The trial court found that the Burtons had breached their oral agreement and that "Plaintiffs are the owners of said property, and Defendants, and anyone acting through them, have no right, title, or interest therein. The Plaintiffs have owned said real property at all times herein mentioned, subject only to said oral agreements." The Burtons had erected substantial improvements on the property of an uncertain value, and the court found that liens had accrued against the realty for mechanics' services and materialmen's claims; that the Burtons were in unlawful possession of the premises, and that the Barthels had been damaged by loss of use of the property and loss of the walnut crops.

It was adjudged: (1) that the interest of the Burtons, and of any person claiming through them, in the real property or [45 Cal.2d 839] the oral contract "is hereby terminated and foreclosed"; (2) that the Burtons and such other persons were enjoined from aserting "any right, title or interest in and to said contract or said real property, which arose before the date of this Decree"; (3) that the Barthels were the owners of the real property in fee simple subject to its sale by order of the court "in the manner provided by law for sale pursuant to execution upon real property"; (4) that title was to be quieted in the purchaser from all claims by either the Barthels or the Burtons, or persons acting through them; (5) that they were enjoined from asserting any claim or demand arising prior to the date of the decree and (6) that "all equity of redemption of any of the aforesaid persons is hereby foreclosed."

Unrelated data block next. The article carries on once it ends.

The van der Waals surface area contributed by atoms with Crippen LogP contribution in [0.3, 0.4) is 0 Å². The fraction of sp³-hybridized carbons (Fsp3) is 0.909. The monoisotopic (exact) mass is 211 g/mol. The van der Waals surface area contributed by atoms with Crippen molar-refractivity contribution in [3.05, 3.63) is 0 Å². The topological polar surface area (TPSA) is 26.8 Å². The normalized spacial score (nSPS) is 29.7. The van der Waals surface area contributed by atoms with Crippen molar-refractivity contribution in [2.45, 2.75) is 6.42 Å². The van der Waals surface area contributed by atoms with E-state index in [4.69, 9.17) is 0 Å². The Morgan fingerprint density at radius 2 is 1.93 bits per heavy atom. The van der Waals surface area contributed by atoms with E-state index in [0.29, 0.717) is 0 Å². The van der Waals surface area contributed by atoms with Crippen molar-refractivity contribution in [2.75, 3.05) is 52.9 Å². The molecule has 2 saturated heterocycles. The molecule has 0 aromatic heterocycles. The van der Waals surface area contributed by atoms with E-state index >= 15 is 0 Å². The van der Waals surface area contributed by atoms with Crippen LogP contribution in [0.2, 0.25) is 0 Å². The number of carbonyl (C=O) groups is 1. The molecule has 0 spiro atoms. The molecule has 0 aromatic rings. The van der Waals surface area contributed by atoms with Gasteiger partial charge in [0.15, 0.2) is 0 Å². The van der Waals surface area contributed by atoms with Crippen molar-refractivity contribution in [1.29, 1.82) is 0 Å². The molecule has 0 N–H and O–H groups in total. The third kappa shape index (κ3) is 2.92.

No appeal was taken from the decree and it became final. Pursuant to the decree, the property was sold at public auction to the Barthels and the proceeds from the sale distributed as ordered by the court.

From the foregoing facts it is apparent that the very issue which is presented in the instant case was before the trial court in the prior action, and that it gave a judgment contrary to the present contentions of the plaintiff, which expressly foreclosed "all equity of redemption of any of the aforesaid persons," which includes the plaintiff. Since it appears that in the prior action the trial court had jurisdiction of the subject matter and of the parties thereto, and the judgment in such action has become final, it may not now be attacked by plaintiff on the ground that it was incorrect. [5] In Panos v. Great Western Packing Co. this court, speaking through Mr. Chief Justice Gibson, succinctly stated the applicable rule thus: "An erroneous judgment is as conclusive as a correct one." (21 Cal.2d 636, 640 [4] [134 P.2d 242].)

The judgment is affirmed.

Gibson, C.J., Shenk, J., Traynor, J., Schauer, J., and Spence, J., concurred.


I dissent.

The majority opinion states that there is no question here of whether a trial court may take judicial notice of a judgment in another action in ruling on a demurrer based on res judicata because the judgment "was pleaded." The record does not bear out that statement. In the complaint it is alleged that there was a judgment rendered on a stated day and the aspects thereof beneficial to plaintiff were alleged but the entire judgment [45 Cal.2d 840] was not set forth or incorporated in the complaint. Therefore unless judicial notice is taken of the judgment the issue cannot be decided on demurrer because the part relied upon by defendant as res judicata does not appear in the complaint.